"Many factors are considered when determining stocking rates, including forage abundance, predator interactions, historical fisheries data, thermal refuge availability, and angler catch rates," says Jerry Moss of the Division of Wildlife and Freshwater Fisheries (DWFF). "Most lakes and reservoirs receive both stripers and hybrids.

"The primary goal of the Fisheries Section of the DWFF in stocking stripers and hybrids is to replace fish lost due to natural and angling mortality," he added. "It is very important, though, to not overstock. If stripers and hybrids are overstocked, then there are too many predators, which can cause an unhealthy decrease in the forage species. That could have a negative impact on the natural predator species such as spotted bass and crappie."

The availability of cool water is a must, especially for older stripers. Since a lot of Southern states, like Alabama, moved quickly to fill their waters with feisty striped bass, more than one set of biologists has learned the hard way that not just any body of water will do.

Moss notes that big stripers, particularly those weighing more than 10 pounds, are prone to suffer from thermal stress, which could lead to loss of appetite, weight loss, bacterial and fungal infections, and even death. These are often the fish that are seen floating in the middle of the lake or drawing flies on the shore.

Striped bass are very sensitive to temperature variations, preferring 68 degrees. If the oxygen level is poor or nonexistent at whatever depth serves as the striped bass sanctuary, the reservoir is probably better suited for hybrids

Since 1979, Alabama's fisheries biologists have used ultrasonic and radio-telemetry tagging to study the temperature phenomenon. These studies have shown that striped bass begin concentrating in cooler waters - "thermal refuges" - as early as late May, when water temperatures can often climb into the low 80s in central Alabama reservoirs. As the water warms throughout the summer, this herding escalates.

"Biologists have collected as many as 43 saltwater striped bass in an area no larger than an average-sized bedroom," Moss says. "Many fish, particularly the larger ones, were in poor condition, with slack bellies and parasitic or bacterial infections being the rule rather than the exception. In cool water areas with a low oxygen level, fish may show no interest in feeding. But areas with the right temperatures and oxygen levels can present excellent angling opportunities."

Because of the efforts of Alabama's biologists, including the substitution of hybrids in places not suitable for stripers, the summertime mortality here isn't nearly as bad as it is in other Southern states' reservoirs.

Smith Lake and Lake Martin are indeed on the list of reservoirs receiving stockings of striped bass. Weiss Lake is also on the list. Others getting them are most of the reservoirs along the Warrior, Tombigbee, Alabama, Tallapoosa and Coosa rivers. Some of the best striper fishing in Alabama can be found on Demopolis, Holt, Gainesville, Neely Henry, Jordan, Lay, Yates and Thurlow lakes. On the other hand, the shallower and warmer reservoirs, like Lake Eufaula, are stocked with hybrids.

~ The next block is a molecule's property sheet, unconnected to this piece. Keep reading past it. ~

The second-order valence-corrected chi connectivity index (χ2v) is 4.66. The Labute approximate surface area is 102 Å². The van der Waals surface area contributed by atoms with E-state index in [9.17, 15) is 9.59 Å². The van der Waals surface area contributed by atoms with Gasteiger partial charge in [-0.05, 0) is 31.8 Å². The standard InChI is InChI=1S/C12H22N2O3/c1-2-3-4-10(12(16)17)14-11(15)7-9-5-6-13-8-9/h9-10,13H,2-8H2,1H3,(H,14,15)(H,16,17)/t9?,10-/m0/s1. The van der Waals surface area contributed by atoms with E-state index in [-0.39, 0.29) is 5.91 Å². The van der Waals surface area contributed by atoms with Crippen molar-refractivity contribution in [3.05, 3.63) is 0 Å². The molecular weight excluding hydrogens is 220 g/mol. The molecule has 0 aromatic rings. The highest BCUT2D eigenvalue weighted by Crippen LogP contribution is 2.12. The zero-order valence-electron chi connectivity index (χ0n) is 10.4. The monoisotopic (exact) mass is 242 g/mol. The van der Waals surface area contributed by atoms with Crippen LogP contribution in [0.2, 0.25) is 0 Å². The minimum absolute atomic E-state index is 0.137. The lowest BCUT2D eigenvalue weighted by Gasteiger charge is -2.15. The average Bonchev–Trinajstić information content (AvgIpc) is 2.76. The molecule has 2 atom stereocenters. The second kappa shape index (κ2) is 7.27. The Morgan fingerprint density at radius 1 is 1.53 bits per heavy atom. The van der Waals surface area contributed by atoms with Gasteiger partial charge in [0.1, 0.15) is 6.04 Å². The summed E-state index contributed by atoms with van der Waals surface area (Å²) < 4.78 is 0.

No article about striped bass in Alabama would be complete without discussing Weiss Lake, where the striped bass - originally thought to be unable to reproduce in such short river runs - are indeed multiplying.

Both Alabama and Georgia first stocked Weiss Lake, the uppermost impoundment on the Coosa River, with striped bass in the early 1970s.

"Striped bass began appearing more frequently in angler creels and standardized gill net samples in Weiss Lake during the early 1990s," says Steve Smith, a District II fisheries biologist. "Speculation at the time was that either natural reproduction was occurring or emigration was taking place from reservoirs upstream in Georgia."

Electrofishing samples in March 1994 netted four 1-year-old striped bass near the Alabama-Georgia border. DNA analysis revealed that all four were Atlantic-strain fish. Since Georgia was stocking Gulf-strain fish, Alabama officials concluded that natural reproduction of striped bass was occurring in the upper Coosa River.

"Evidence shows that these fish are well on their way to establishing a self-sustaining population in Weiss Lake, a feat that has occurred in only a handful of landlocked river systems," Smith added.

This news, along with the state's stocking program, is not always met with enthusiasm among some freshwater anglers, particularly crappie fishermen. No matter that study after study supports the biologists' contention that striped bass are not eating up all the lakes' crappie, lovers of papermouths often regard linesides as vermin.

Along with the swelling population of stripers in Weiss, fisheries managers in Montgomery have also studied the fishes' diets. Through the examination of 450 striped bass stomachs, 115 of which were empty at the time of capture, they discovered that more than 93 percent contained shad, 6 percent contained unidentifiable fish remains, and less than 1 percent contained crappie, bluegills, minnows and drum. One fish had consumed a crawfish.